Ignore the pyrotechnics and the frankly amazing, if ridiculous, dialogue from Jason Momoa’s Dante in Fast X — potentially the biggest surprise in the entire surprise is the mid-credit appearance by none other than Dwayne “The Rock” Johnson, returning to the series as Luke Hobbs… something many fans of the franchise thought would never happen.
To be fair, there was good reason why people were thinking it would never happen: namely, Johnson went on record two years ago saying that it would never happen, complaining that Vin Diesel was manipulative, and that the two couldn’t work together. “ I was firm yet cordial with my words and said that I would always be supportive of the cast and always root for the franchise to be successful, but that there was no chance I would return,” he said in December 2021.
And yet, there he is, in May 2023, returning to the franchise. So… what happened?
The hierarchy of the DC Universe has changedBack when Johnson was being so definitive about there being no chance that he’d return to the world of Fast & Furious, the future of his career looked very different. After all, in December 2022, the release of Black Adam — the superhero movie that he’d been teasing for years by that point, which certainly seemed to be have a fanbase eagerly anticipating its appearance judging by the online reception it received — was still some months away, and Johnson clearly believed that it was going to be the role for him.
He gave interviews where he said things like, “I started training for Black Adam when I came out of the womb. I believe I was born to play this character.” He tweeted things like “the hierarchy of power in the DC Universe will change. Disruption is needed” with no seeming sense of irony. If subsequent reports are to be believed, he also was of the opinion that the success of Black Adam wouldn’t just turn the fortunes of the admittedly ailing DC movie franchise around, but it would put him at the forefront of that franchise, making him far more of a power player in Hollywood than ever before.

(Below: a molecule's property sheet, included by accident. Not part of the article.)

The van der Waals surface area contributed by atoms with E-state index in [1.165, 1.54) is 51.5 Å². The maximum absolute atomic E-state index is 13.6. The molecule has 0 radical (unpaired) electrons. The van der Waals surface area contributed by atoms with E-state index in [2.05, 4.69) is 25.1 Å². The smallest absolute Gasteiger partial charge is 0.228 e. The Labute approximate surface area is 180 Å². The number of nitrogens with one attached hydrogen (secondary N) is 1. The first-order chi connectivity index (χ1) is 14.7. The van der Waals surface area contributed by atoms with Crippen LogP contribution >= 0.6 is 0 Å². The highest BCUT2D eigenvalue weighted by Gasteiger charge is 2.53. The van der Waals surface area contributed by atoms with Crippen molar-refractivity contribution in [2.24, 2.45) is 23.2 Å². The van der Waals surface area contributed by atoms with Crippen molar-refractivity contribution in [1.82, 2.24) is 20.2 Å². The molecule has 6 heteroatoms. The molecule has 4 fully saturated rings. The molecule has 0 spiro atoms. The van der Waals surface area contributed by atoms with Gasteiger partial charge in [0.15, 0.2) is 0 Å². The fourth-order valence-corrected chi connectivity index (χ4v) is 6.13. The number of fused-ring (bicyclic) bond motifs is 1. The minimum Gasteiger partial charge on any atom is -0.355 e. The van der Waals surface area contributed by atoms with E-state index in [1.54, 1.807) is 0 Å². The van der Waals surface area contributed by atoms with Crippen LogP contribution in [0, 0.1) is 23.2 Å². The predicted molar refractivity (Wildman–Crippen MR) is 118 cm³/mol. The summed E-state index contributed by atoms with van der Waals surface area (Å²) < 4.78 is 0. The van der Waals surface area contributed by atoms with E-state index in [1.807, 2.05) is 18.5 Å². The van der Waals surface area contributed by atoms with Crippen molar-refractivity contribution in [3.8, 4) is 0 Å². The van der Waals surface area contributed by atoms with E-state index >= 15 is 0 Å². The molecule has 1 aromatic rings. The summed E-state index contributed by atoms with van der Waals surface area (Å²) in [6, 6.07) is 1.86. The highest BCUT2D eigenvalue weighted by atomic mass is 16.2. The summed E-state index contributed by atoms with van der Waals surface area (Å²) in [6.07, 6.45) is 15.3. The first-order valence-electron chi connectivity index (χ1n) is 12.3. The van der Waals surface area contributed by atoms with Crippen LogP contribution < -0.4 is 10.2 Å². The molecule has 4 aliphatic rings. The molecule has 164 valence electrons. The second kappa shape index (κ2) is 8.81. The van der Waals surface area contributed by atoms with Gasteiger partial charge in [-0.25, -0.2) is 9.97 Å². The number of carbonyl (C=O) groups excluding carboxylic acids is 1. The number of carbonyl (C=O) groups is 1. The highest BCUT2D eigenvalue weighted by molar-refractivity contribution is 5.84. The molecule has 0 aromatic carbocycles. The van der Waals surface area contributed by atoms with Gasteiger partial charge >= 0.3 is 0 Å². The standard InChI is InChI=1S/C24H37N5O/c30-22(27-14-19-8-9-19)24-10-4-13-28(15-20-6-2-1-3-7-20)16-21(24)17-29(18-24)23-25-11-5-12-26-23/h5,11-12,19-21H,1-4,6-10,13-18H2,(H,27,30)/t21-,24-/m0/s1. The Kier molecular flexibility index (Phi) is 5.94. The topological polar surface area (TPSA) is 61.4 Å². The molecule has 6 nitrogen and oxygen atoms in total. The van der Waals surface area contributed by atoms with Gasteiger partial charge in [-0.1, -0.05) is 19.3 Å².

In December 2021, with all of that in the future, it was clearly good to be Dwayne Johnson. The only problem was: none of that came to pass.
The hierarchy of the DC Universe has changed, again
How badly did Black Adam perform at the box office? Some estimates suggest that it earned around $200 million less than it needed to in order to turn a profit, which is… not optimal, for someone who planned to use that movie to establish a beachhead from which to take over a franchise. Of course, Johnson’s plans fell apart surprisingly quickly — it was literally four days between the release of Black Adam, which failed to outperform weak box office projections, and the announcement that James Gunn and Peter Safran would relaunch DC as DC Studios, and serve as co-CEOs and co-chairmen for the new studio.
The writing had clearly been on the wall for some time before Black Adam’s release — it’s supremely unlikely that Warner Bros. Discovery would have come up with the idea to place Gunn and Safran in charge and convince them to take the job in just four days, after all — but that the fact that it cost WBD so much money for so little reward likely sealed Johnson’s fate both with WBD and, arguably, with other studios as well.
Black Adam, after all, outperformed Johnson’s other solo vehicles, and still was seen as something that disappointed and underperformed. For someone with grand ambitions, it was a significant setback, and no small humiliation — not to mention, a question that demanded an answer: after such a public setback, what do you do next to look like a winner again?
The end of the road
If nothing else, Fast X was guaranteed to be a hit. The penultimate (maybe) movie in a hit movie series that has no shortage of (quasi-ironic) credibility, Fast X was never going to fail at the box office, never mind do so in such a way that Black Adam had. As such, it would be the perfect big screen comeback for Johnson after Black Adam. (He’d still shown up on the small screen in the months in between, on episodes of Young Rock and on the documentary series Player 53: Chasing the XFL Dream.) The only problem was… how to make it happen without looking like he’d gone back on his word from before?
The answer, at least publicly, is that the movie was so good that an early cut convinced him. “We reached out to Dwayne and his team and said, ‘Just come and watch the movie. You have to love the movie first.’ So he came to see the movie and really loved it, and then we started talking,” director Louis Letterier has explained, giving Johnson cover for his change of heart. And, who knows…? Maybe he really did make his final decision after seeing a rough cut — but, really, the choice was made as soon as it became clear that Johnson’s attempt to become the boss of DC had crashed and burned.
Without Black Adam’s failure, maybe Luke Hobbs would never have be seen again. At least some good came out of Black Adam’s disappointment, I guess.
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